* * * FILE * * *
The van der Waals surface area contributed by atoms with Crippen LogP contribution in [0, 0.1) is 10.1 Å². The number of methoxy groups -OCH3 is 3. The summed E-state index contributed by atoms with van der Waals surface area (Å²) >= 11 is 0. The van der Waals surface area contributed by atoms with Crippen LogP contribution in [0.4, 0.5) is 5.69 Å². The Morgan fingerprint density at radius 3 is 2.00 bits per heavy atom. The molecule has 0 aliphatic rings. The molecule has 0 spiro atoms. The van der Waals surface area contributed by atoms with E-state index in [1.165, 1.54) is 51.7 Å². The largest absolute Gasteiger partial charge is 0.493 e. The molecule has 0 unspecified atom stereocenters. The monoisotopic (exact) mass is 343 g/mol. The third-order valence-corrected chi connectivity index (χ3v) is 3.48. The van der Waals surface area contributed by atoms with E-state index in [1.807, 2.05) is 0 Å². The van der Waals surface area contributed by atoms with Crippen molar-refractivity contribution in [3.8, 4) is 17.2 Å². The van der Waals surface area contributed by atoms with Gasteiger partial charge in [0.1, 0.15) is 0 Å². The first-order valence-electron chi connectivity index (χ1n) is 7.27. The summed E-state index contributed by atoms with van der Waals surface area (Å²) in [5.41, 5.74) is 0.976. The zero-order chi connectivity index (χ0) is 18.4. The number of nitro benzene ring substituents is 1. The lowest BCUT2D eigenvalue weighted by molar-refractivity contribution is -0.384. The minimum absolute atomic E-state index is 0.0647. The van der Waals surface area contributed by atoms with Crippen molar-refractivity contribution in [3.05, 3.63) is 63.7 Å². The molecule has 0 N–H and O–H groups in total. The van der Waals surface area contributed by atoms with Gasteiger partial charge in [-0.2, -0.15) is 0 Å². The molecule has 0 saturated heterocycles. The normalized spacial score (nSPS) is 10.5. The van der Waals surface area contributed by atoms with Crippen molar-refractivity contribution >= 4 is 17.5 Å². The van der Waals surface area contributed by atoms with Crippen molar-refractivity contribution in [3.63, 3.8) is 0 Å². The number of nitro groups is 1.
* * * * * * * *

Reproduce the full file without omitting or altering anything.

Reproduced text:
The van der Waals surface area contributed by atoms with Crippen LogP contribution in [0, 0.1) is 10.1 Å². The number of methoxy groups -OCH3 is 3. The summed E-state index contributed by atoms with van der Waals surface area (Å²) >= 11 is 0. The van der Waals surface area contributed by atoms with Crippen LogP contribution in [0.4, 0.5) is 5.69 Å². The Morgan fingerprint density at radius 3 is 2.00 bits per heavy atom. The molecule has 0 aliphatic rings. The molecule has 0 spiro atoms. The van der Waals surface area contributed by atoms with E-state index in [1.165, 1.54) is 51.7 Å². The largest absolute Gasteiger partial charge is 0.493 e. The molecule has 0 unspecified atom stereocenters. The monoisotopic (exact) mass is 343 g/mol. The third-order valence-corrected chi connectivity index (χ3v) is 3.48. The van der Waals surface area contributed by atoms with E-state index in [1.807, 2.05) is 0 Å². The van der Waals surface area contributed by atoms with Crippen molar-refractivity contribution in [3.8, 4) is 17.2 Å². The van der Waals surface area contributed by atoms with Gasteiger partial charge in [0.1, 0.15) is 0 Å². The first-order valence-electron chi connectivity index (χ1n) is 7.27. The summed E-state index contributed by atoms with van der Waals surface area (Å²) in [5.41, 5.74) is 0.976. The zero-order chi connectivity index (χ0) is 18.4. The number of nitro benzene ring substituents is 1. The lowest BCUT2D eigenvalue weighted by molar-refractivity contribution is -0.384. The minimum absolute atomic E-state index is 0.0647. The van der Waals surface area contributed by atoms with Crippen molar-refractivity contribution in [3.05, 3.63) is 63.7 Å². The molecule has 0 N–H and O–H groups in total. The van der Waals surface area contributed by atoms with Gasteiger partial charge in [-0.2, -0.15) is 0 Å². The molecule has 0 saturated heterocycles. The normalized spacial score (nSPS) is 10.5. The van der Waals surface area contributed by atoms with Crippen molar-refractivity contribution >= 4 is 17.5 Å². The van der Waals surface area contributed by atoms with Crippen molar-refractivity contribution in [3.63, 3.8) is 0 Å². The number of nitro groups is 1.